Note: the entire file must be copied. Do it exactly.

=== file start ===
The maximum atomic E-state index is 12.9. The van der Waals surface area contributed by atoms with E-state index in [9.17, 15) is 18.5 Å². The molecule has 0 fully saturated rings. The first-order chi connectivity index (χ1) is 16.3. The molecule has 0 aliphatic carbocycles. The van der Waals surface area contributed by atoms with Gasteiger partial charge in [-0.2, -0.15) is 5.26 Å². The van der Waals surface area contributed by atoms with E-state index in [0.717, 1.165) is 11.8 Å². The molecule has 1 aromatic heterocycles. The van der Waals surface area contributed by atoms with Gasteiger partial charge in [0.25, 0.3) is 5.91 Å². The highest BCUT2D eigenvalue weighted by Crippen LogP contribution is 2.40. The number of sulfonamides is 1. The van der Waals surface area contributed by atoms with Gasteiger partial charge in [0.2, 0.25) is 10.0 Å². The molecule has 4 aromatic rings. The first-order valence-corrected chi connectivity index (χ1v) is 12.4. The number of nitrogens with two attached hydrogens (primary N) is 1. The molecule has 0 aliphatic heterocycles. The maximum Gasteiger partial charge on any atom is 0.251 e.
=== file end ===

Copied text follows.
The maximum atomic E-state index is 12.9. The van der Waals surface area contributed by atoms with E-state index in [9.17, 15) is 18.5 Å². The molecule has 0 fully saturated rings. The first-order chi connectivity index (χ1) is 16.3. The molecule has 0 aliphatic carbocycles. The van der Waals surface area contributed by atoms with Gasteiger partial charge in [-0.2, -0.15) is 5.26 Å². The van der Waals surface area contributed by atoms with E-state index in [0.717, 1.165) is 11.8 Å². The molecule has 1 aromatic heterocycles. The van der Waals surface area contributed by atoms with Gasteiger partial charge in [0.25, 0.3) is 5.91 Å². The highest BCUT2D eigenvalue weighted by Crippen LogP contribution is 2.40. The number of sulfonamides is 1. The van der Waals surface area contributed by atoms with Gasteiger partial charge in [0.2, 0.25) is 10.0 Å². The molecule has 4 aromatic rings. The first-order valence-corrected chi connectivity index (χ1v) is 12.4. The number of nitrogens with two attached hydrogens (primary N) is 1. The molecule has 0 aliphatic heterocycles. The maximum Gasteiger partial charge on any atom is 0.251 e.